The Latin American McDonald's Corporation (NYSE:MCD) franchisee reversed course after nearly five months of steady stock appreciation. Arcos has struggled to maintain positive earnings growth as economic growth in Latin America has stalled. Revenue concentrations in high-inflation countries like Brazil, Argentina, and especially Venezuela, have hampered recent results, which are reported in U.S. dollars.
The company's second-quarter 2016 earnings report, issued August 3rd, proved a catalyst for a stock decline that has continued through mid-September. Before we delve into details, here's a visual of "ARCO's" recent trajectory:
It's not evident from this chart, but Arcos' second quarter contained some encouraging signs for investors -- with a few caveats. Net income of $43.4 million marked the highest quarterly profit the company has produced since 2013. And while revenue declined by 9.4%, to $687.3 million, due to foreign currency translation, the top-line improved by 7.9% on a constant-currency basis. Comparable sales increased 9.5% versus Q2 2015, again indicating that Arcos' potential is under the restraint of the mighty U.S. dollar.
Yet despite these road markers of progress and shareholders' general relief in 2016 as the company has made progress reducing its outsized debt load, many challenges remain. In the organization's Q2 2016 earnings report, management disclosed that Arcos endured a second-consecutive quarter of remaining outside of two stipulated covenants under its master franchise agreement (MFA) with McDonald's.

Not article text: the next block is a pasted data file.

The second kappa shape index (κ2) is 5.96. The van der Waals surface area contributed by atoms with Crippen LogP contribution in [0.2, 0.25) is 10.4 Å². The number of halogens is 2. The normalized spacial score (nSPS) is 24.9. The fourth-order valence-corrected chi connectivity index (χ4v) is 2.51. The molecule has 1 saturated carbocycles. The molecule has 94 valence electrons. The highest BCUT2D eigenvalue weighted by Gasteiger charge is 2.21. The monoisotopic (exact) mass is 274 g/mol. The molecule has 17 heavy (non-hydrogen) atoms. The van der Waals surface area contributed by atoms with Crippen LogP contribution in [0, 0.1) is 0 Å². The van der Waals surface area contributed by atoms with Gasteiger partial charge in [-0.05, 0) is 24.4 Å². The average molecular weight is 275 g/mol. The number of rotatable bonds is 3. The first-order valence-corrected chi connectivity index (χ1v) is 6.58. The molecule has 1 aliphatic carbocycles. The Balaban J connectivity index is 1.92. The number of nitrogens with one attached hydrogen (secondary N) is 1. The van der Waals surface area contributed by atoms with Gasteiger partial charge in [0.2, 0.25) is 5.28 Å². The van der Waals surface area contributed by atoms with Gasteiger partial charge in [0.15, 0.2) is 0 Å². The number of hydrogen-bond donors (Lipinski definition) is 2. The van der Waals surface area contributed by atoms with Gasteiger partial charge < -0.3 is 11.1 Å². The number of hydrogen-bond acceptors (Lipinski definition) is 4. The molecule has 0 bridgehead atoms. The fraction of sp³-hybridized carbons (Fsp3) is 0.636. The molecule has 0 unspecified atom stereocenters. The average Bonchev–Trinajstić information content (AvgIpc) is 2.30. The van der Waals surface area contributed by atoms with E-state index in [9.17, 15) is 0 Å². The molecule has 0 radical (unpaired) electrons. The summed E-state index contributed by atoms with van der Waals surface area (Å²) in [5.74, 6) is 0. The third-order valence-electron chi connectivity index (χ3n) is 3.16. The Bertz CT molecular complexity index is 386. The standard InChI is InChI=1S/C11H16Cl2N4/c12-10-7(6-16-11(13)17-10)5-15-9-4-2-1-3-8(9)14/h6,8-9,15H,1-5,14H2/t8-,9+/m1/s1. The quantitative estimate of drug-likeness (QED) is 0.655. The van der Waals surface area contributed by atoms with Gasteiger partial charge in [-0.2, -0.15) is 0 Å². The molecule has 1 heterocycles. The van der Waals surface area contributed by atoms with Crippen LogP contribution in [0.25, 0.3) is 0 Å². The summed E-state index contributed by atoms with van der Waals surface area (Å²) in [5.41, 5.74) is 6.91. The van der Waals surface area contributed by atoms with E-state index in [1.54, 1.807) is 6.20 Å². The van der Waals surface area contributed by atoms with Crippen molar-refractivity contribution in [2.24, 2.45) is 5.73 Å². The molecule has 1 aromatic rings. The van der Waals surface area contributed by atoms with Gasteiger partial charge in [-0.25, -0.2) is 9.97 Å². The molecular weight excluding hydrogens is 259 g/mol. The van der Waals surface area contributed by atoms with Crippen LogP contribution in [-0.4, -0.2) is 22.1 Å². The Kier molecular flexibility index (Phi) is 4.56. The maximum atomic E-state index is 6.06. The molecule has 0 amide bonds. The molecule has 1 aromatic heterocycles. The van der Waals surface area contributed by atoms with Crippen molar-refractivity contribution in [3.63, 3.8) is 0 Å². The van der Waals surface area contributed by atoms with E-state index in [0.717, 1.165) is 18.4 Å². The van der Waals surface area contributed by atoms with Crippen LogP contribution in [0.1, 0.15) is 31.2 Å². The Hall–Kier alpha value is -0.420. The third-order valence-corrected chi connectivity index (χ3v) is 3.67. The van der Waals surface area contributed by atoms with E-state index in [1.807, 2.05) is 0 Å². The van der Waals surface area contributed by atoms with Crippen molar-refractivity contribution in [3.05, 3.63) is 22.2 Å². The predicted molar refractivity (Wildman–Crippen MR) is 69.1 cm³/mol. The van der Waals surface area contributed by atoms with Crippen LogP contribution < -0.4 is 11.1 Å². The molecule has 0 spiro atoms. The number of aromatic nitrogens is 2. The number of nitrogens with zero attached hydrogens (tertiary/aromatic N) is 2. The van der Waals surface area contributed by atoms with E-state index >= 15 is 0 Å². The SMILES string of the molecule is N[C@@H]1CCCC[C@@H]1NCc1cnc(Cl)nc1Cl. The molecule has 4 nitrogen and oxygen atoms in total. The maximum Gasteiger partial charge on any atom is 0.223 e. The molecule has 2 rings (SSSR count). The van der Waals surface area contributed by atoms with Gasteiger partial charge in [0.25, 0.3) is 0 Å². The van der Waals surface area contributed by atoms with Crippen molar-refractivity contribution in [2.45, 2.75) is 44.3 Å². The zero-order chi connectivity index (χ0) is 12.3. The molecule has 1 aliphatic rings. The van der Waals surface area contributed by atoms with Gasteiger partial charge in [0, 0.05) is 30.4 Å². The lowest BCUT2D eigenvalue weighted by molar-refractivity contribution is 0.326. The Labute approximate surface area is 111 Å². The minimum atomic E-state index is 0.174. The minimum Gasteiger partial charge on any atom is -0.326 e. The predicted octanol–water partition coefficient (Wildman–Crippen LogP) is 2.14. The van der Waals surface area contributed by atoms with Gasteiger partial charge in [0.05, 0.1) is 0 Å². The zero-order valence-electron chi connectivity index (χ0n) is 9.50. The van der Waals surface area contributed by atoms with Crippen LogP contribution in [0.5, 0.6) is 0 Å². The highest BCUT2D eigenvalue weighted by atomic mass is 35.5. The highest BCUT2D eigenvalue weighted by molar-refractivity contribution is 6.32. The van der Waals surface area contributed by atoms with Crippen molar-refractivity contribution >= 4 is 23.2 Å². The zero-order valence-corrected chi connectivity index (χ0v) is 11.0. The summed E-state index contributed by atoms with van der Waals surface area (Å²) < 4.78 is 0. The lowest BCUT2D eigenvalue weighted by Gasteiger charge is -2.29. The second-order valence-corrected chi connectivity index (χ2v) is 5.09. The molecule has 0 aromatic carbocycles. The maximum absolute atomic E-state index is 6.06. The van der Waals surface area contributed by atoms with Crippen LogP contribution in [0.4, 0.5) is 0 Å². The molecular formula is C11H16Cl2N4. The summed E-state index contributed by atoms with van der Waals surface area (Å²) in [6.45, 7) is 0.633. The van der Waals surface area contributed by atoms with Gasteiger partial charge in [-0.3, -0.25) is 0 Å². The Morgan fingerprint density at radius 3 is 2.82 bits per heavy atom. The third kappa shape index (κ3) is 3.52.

Arcos' MFA requires it to maintain a fixed-charge coverage ratio of 1.50 times and a maximum leverage ratio of 4.25 times. These ratios provide information about the company's solvency -- i.e. its ability to cover its long-term obligations. At the end of the reporting period on June 30th, Arcos held a fixed-charge coverage ratio of 1.64 times, and a leverage ratio of 4.40 times.
These numbers aren't dramatically far from McDonald's' requirements and they're slightly improved from the previous quarter. McDonald's has granted waivers in both quarters and is likely to continue to do so as long as Arcos keeps making progress on its debt reduction.
Arcos Dorados remains a problematic stock characterized by flashes of potential. In addition to higher earnings, an asset monetization plan intended to help retire debt and provide some operational breathing room is slowly burnishing the company's prospects going forward. But investors should exercise a healthy amount of caution, and even skepticism, until the balance sheet improves a bit more, and revenue in U.S. dollar terms begins to rise again.